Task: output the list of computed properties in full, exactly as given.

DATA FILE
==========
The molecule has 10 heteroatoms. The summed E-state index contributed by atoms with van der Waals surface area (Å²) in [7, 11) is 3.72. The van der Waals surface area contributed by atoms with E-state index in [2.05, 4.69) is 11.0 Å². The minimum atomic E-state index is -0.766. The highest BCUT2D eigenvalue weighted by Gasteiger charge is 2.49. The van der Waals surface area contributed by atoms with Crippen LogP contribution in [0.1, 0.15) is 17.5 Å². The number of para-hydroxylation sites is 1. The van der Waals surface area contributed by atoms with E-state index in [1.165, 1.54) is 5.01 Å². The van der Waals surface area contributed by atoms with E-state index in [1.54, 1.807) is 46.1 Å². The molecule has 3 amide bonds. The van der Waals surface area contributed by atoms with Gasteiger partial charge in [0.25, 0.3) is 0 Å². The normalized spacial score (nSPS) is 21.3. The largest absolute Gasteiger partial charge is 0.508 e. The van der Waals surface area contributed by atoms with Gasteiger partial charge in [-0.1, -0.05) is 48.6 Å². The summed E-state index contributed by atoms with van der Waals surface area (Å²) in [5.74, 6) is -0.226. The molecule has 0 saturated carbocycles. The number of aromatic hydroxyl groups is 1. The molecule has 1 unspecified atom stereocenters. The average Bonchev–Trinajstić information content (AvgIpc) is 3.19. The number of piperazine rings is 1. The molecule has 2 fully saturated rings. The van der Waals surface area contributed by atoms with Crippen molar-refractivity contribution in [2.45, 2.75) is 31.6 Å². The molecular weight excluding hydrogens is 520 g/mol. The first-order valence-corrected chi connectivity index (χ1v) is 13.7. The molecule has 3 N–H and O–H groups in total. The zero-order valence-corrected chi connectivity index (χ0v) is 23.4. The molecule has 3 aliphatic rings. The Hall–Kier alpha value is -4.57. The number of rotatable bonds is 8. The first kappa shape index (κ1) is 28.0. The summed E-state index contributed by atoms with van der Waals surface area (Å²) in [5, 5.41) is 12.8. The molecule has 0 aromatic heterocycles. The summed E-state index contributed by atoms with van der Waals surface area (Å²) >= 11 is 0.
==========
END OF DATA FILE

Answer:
The molecule has 10 heteroatoms. The summed E-state index contributed by atoms with van der Waals surface area (Å²) in [7, 11) is 3.72. The van der Waals surface area contributed by atoms with E-state index in [2.05, 4.69) is 11.0 Å². The minimum atomic E-state index is -0.766. The highest BCUT2D eigenvalue weighted by Gasteiger charge is 2.49. The van der Waals surface area contributed by atoms with Crippen LogP contribution in [0.1, 0.15) is 17.5 Å². The number of para-hydroxylation sites is 1. The van der Waals surface area contributed by atoms with E-state index in [1.165, 1.54) is 5.01 Å². The van der Waals surface area contributed by atoms with E-state index in [1.54, 1.807) is 46.1 Å². The molecule has 3 amide bonds. The van der Waals surface area contributed by atoms with Gasteiger partial charge in [0.25, 0.3) is 0 Å². The normalized spacial score (nSPS) is 21.3. The largest absolute Gasteiger partial charge is 0.508 e. The van der Waals surface area contributed by atoms with Gasteiger partial charge in [-0.1, -0.05) is 48.6 Å². The summed E-state index contributed by atoms with van der Waals surface area (Å²) in [5.74, 6) is -0.226. The molecule has 0 saturated carbocycles. The number of aromatic hydroxyl groups is 1. The molecule has 1 unspecified atom stereocenters. The average Bonchev–Trinajstić information content (AvgIpc) is 3.19. The number of piperazine rings is 1. The molecule has 2 fully saturated rings. The van der Waals surface area contributed by atoms with Crippen molar-refractivity contribution in [2.45, 2.75) is 31.6 Å². The molecular weight excluding hydrogens is 520 g/mol. The first-order valence-corrected chi connectivity index (χ1v) is 13.7. The molecule has 3 N–H and O–H groups in total. The zero-order valence-corrected chi connectivity index (χ0v) is 23.4. The molecule has 3 aliphatic rings. The Hall–Kier alpha value is -4.57. The number of rotatable bonds is 8. The first kappa shape index (κ1) is 28.0. The summed E-state index contributed by atoms with van der Waals surface area (Å²) in [5, 5.41) is 12.8. The molecule has 0 aromatic heterocycles. The summed E-state index contributed by atoms with van der Waals surface area (Å²) >= 11 is 0.